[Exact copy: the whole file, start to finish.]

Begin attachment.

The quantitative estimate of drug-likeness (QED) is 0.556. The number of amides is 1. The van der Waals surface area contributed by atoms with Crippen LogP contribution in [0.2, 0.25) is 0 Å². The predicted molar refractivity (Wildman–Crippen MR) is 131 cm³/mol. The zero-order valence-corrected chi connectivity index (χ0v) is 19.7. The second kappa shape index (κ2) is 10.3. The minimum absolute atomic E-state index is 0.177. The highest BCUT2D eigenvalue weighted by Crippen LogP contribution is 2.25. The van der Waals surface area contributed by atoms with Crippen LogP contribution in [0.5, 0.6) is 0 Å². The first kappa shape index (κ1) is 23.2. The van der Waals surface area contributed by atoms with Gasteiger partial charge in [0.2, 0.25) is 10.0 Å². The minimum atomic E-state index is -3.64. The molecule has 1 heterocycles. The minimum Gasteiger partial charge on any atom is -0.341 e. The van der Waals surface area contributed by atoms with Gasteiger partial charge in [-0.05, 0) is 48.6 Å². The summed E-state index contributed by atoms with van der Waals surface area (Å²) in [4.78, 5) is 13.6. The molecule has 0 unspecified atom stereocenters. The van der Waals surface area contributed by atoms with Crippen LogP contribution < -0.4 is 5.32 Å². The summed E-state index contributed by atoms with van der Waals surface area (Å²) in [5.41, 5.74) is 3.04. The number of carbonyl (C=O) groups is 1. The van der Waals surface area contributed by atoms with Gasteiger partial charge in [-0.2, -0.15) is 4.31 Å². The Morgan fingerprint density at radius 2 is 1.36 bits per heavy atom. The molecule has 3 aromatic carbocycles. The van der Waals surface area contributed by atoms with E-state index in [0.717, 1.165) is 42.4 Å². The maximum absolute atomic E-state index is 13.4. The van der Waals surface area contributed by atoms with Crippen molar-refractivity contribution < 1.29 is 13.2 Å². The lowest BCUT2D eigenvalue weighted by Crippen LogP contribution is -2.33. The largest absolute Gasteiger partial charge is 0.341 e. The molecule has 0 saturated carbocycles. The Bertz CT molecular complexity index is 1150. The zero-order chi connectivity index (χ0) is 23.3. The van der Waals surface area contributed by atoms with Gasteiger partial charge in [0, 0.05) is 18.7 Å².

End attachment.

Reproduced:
The quantitative estimate of drug-likeness (QED) is 0.556. The number of amides is 1. The van der Waals surface area contributed by atoms with Crippen LogP contribution in [0.2, 0.25) is 0 Å². The predicted molar refractivity (Wildman–Crippen MR) is 131 cm³/mol. The zero-order valence-corrected chi connectivity index (χ0v) is 19.7. The second kappa shape index (κ2) is 10.3. The minimum absolute atomic E-state index is 0.177. The highest BCUT2D eigenvalue weighted by Crippen LogP contribution is 2.25. The van der Waals surface area contributed by atoms with Crippen LogP contribution in [0.5, 0.6) is 0 Å². The first kappa shape index (κ1) is 23.2. The van der Waals surface area contributed by atoms with Gasteiger partial charge in [0.2, 0.25) is 10.0 Å². The minimum atomic E-state index is -3.64. The molecule has 1 heterocycles. The minimum Gasteiger partial charge on any atom is -0.341 e. The van der Waals surface area contributed by atoms with Gasteiger partial charge in [-0.05, 0) is 48.6 Å². The summed E-state index contributed by atoms with van der Waals surface area (Å²) in [4.78, 5) is 13.6. The molecule has 0 unspecified atom stereocenters. The van der Waals surface area contributed by atoms with Crippen LogP contribution < -0.4 is 5.32 Å². The summed E-state index contributed by atoms with van der Waals surface area (Å²) in [5.41, 5.74) is 3.04. The number of carbonyl (C=O) groups is 1. The van der Waals surface area contributed by atoms with Gasteiger partial charge in [-0.2, -0.15) is 4.31 Å². The Morgan fingerprint density at radius 2 is 1.36 bits per heavy atom. The molecule has 3 aromatic carbocycles. The van der Waals surface area contributed by atoms with E-state index in [0.717, 1.165) is 42.4 Å². The maximum absolute atomic E-state index is 13.4. The van der Waals surface area contributed by atoms with Crippen molar-refractivity contribution < 1.29 is 13.2 Å². The lowest BCUT2D eigenvalue weighted by Crippen LogP contribution is -2.33. The largest absolute Gasteiger partial charge is 0.341 e. The molecule has 0 saturated carbocycles. The Bertz CT molecular complexity index is 1150. The zero-order chi connectivity index (χ0) is 23.3. The van der Waals surface area contributed by atoms with Gasteiger partial charge in [0, 0.05) is 18.7 Å².